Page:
Will this thick word become liquid as its trips on your tongue? It has a sliding mechanical sound, like a bolt-action gun being cocked, or perhaps like wet shale on a cliff disturbed by a trekker. There are two strong overtones: thick and tropic. Ironically, thick is etymologically unrelated but has some kinship with the sense, while tropic comes from the same Greek as Tropic of Capricorn but thixotropic has nothing much to do with tropical climates – unless you consider that guar gum is thixotropic, and guar grows in the tropics. Crosses and dots crop up on the page – two t’s, an x, and two i’s – but also round letters, two o’s and a c, plus a full ascender (h) and a descender (p). It’s like a thicket of ink with a dual nature. And if you shake the thicket? Ah, that’s the ticket. A thixotropic gel will become fluid when agitated and revert to gel when left to stand. More things have this property than you might think. Some flow in your body; some may stick to your boots. If you touch one, will you turn? It would be fitting – the word does come from Greek thixis “touching” and trope “turning.”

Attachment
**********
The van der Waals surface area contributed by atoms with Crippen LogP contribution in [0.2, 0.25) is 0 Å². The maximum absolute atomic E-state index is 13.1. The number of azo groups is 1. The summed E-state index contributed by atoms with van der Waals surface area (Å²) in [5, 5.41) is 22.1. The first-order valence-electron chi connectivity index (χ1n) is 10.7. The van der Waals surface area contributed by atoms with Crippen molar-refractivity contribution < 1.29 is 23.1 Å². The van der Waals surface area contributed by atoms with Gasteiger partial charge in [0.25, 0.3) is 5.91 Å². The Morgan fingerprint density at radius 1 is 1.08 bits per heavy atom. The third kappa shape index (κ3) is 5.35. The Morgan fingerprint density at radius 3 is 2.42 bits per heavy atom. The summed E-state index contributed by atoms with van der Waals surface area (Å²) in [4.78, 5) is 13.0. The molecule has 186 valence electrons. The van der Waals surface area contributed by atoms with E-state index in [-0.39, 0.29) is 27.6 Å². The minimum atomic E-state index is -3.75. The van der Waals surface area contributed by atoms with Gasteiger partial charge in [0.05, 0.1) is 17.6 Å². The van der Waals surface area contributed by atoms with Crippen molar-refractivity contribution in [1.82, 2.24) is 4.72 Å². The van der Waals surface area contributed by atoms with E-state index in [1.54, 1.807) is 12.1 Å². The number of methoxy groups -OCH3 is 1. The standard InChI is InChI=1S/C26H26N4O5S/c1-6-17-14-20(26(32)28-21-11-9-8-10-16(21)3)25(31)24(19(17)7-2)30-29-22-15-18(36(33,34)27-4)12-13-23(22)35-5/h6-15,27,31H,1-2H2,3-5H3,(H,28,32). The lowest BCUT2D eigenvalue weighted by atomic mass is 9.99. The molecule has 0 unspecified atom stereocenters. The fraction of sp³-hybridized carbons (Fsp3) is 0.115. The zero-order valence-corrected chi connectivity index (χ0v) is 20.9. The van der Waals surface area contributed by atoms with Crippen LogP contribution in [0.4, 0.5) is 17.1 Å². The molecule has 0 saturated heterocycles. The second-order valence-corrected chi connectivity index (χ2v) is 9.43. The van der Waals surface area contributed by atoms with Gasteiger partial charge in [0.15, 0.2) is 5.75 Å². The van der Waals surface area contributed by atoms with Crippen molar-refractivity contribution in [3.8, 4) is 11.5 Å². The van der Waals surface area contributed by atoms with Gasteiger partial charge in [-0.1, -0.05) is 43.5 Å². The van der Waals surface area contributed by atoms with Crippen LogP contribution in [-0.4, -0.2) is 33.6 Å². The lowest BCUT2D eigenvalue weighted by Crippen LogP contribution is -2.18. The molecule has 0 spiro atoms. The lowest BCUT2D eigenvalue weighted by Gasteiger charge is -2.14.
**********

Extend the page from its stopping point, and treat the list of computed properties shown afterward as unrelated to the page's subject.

A word that may be less clear than it seems. Those who have not seen this word before may wonder if it is a woodwind or brass instrument. Those who know it to be a term for red Bordeaux wine may be tempted to pronounce it as a French word, with accent on the latter syllable and an unpronounced t. But you will find it is of that peculiar class of shibboleth where, if you don’t know and try to sound like you do know, you will more likely reveal yourself as not knowing than if you hadn’t tried. A parallel may be drawn with certain terminological distinctions between “upper-class” and “non-upper-class” English: if you say wealthy instead of rich, classy instead of smart, recollect instead of remember, perspire instead of sweat, pardon instead of what? and preserve instead of jam, you will sound like a mere Hyacinth Bucket, sounding “out” by the effort you make to sound “in.” Likewise, claret may be based on a French word – clairet – but it’s English now, I feel forced to declare it. A clairet (the French word), anyway, is a pale, pale version of a red wine, as they used to make them in France until the latter 1600s, the name coming from clair “clear,” whereas a claret (the English word) is a full-bodied, dry red Bordeaux of the style that was introduced by such châteaux as Haut-Brion, Lafite, Latour, and Margaux in the 1700s, and is often contrasted with the lighter (but not clairet) reds of Burgundy. But we don’t really drink “claret” in North America; we just call it Bordeaux. And from that name we expect a wine of some quality, whereas claret can as easily refer to a wine meant to be drunk in quantity, as it in turn likewise betimes makes the barristers and solicitors in John Mortimer’s Rumpole stories. But how does this word taste on your tongue? It starts with the same vocal gesture as glass – and glug, and a bunch of shiny words – but voiceless, making it thirstier and closer to clear and class. If you say it the British way, the tongue then taps its tip twice, like a simple signal on the counter to the barman, but in North America the r is a liquid – ironically, the tap then comes from the liquid, whereas in a bar it’s the other way round. But, again, lest this word’s bouquet make you a Bucket, remember that your claret will be poured not from a pitcher or a ewer but from a claret jug.